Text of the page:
The origin of nonthermal X-ray filaments and TeV emission in young supernova remnants.
LYUTIKOV M. and POHL M.
Abstract (from CDS):
At the early, ejecta-dominated stage of supernova remnant (SNR) expansion, a fraction of the swept-up circumstellar magnetic field is dynamically compressed to approximate equipartition at the contact discontinuity separating the SN progenitor's wind (or the interstellar medium) and the ejecta. We propose that the thin nonthermal X-ray filaments observed by the Chandra satellite in several young SNRs are associated with such ``pile-up'' of the magnetic field. We use a one-dimensional diffusion-convection transport equation to describe the propagation of nonthermal electrons near the contact discontinuity of a young SNR and to calculate spatially resolved emission spectra in the X-ray and TeV bands. The results suggest that the high-energy electrons are possibly accelerated at the forward shock and emit efficiently only when they diffuse into regions of high magnetic field near the contact discontinuity. Much more likely, though, is that they are locally accelerated at the contact discontinuity, in which case the acceleration cannot be related to Fermi-type processes and should occur because of other plasma mechanisms. As a consequence, the forward shock in young SNRs is inconspicuous and often unobservable, similar to that in the Crab Nebula.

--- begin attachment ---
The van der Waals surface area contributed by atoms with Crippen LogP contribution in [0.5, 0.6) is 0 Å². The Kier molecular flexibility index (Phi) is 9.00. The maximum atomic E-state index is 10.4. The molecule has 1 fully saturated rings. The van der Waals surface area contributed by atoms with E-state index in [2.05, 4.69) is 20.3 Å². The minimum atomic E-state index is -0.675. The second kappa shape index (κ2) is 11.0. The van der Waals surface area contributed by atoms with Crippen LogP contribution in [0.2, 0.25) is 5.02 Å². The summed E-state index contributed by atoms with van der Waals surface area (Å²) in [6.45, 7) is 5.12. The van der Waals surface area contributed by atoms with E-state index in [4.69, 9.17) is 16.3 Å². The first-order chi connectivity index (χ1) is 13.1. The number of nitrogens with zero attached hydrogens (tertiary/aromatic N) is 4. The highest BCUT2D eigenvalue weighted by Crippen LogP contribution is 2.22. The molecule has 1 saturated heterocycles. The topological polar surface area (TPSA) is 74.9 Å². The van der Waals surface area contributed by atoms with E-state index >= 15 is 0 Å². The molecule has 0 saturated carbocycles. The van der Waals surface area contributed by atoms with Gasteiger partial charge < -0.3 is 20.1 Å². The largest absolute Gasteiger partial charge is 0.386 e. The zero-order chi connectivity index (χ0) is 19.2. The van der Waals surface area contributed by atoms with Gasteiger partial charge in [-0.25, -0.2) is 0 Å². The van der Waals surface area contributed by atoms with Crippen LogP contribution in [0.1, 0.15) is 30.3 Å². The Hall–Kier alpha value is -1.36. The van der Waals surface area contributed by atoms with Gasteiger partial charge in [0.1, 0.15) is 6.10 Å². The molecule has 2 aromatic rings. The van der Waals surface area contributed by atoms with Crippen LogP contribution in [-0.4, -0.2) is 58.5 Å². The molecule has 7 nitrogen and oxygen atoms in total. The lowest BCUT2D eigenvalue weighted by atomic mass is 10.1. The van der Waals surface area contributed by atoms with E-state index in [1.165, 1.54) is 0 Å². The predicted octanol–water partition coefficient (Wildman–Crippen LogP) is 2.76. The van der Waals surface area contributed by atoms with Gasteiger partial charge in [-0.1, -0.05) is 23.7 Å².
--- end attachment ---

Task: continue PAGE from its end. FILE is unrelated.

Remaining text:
Gamma Rays: Theory - ISM: Supernova Remnants - X-Rays: ISM